Smuts’ sixth sense

Winston Churchill and Field Marshal Jan Smuts accompanied one another just after the D Day landings to General Sir Bernard Montgomery’s headquarters, 12 June 1944.

Left to right: Lieutenant-General Sir Richard O’Connor, commanding VIII Corps; Churchill; Field Marshal Jan Smuts; Montgomery; Field Marshal Sir Alan Brooke, Chief of the Imperial General Staff. Here these Allied commanders are seen looking up at aircraft activity overhead.

An interesting snippet of history happened during this visit by Smuts and Churchill to Monty’s headquarters. While visiting the headquarters and as senior officers stood outside with the Prime Minister (Churchill), Field Marshal Smuts sniffed the air and said, ‘There are some Germans near us now…I can always tell!’” and low and behold, just two days later, “two fully armed German paratroopers emerged from a nearby Rhododendron bush, where they had been hiding all along (they had become isolated from their unit, seeing that they were unable to rejoin they chose to surrender). Had they used their guns and grenades on Churchill (and Smuts), everything would have changed.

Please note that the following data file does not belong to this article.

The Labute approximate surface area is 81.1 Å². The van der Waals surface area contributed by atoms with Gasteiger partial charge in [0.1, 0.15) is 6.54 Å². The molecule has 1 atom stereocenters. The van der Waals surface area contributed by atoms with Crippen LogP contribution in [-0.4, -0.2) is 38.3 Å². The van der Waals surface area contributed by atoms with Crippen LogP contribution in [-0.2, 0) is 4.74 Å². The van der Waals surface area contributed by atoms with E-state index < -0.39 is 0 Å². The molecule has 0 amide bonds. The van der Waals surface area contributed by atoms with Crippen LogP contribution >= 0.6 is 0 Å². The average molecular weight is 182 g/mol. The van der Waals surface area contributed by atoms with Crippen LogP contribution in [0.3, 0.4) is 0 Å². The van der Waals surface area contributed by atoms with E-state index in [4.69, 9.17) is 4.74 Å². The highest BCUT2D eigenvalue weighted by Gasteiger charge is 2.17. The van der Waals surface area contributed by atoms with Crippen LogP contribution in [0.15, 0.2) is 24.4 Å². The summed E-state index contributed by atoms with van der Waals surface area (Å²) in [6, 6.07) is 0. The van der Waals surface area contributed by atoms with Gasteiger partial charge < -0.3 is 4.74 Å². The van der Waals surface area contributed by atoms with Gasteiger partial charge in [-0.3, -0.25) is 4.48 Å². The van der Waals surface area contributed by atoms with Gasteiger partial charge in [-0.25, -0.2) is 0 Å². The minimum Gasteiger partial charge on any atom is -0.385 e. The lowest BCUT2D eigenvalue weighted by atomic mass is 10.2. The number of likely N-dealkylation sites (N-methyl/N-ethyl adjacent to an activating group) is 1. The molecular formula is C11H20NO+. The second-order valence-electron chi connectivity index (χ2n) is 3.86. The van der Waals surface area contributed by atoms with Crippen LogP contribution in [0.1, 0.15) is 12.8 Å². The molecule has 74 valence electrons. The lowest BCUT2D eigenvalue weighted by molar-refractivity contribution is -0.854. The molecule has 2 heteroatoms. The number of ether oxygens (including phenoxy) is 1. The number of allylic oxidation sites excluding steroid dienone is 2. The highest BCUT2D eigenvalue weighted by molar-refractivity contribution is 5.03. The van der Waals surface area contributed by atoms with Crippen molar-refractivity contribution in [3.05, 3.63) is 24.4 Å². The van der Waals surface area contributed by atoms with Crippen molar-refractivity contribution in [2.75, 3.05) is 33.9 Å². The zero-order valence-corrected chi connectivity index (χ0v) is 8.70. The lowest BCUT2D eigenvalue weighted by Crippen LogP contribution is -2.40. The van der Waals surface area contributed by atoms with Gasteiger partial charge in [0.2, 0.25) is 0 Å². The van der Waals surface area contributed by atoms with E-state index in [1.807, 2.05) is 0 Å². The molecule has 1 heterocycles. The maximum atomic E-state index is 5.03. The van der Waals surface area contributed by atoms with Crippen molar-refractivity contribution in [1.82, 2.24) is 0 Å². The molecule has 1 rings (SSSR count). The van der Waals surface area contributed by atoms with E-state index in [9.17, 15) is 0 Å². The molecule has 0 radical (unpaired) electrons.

There you have it, Smuts’ keen sense of smell and intuition is another attribute you can add to the very very long list of honours attributed to this great South African.

Reference: Nicholas Rankin “Churchill’s Wizards”. Image copyright – The Imperial War Museum.

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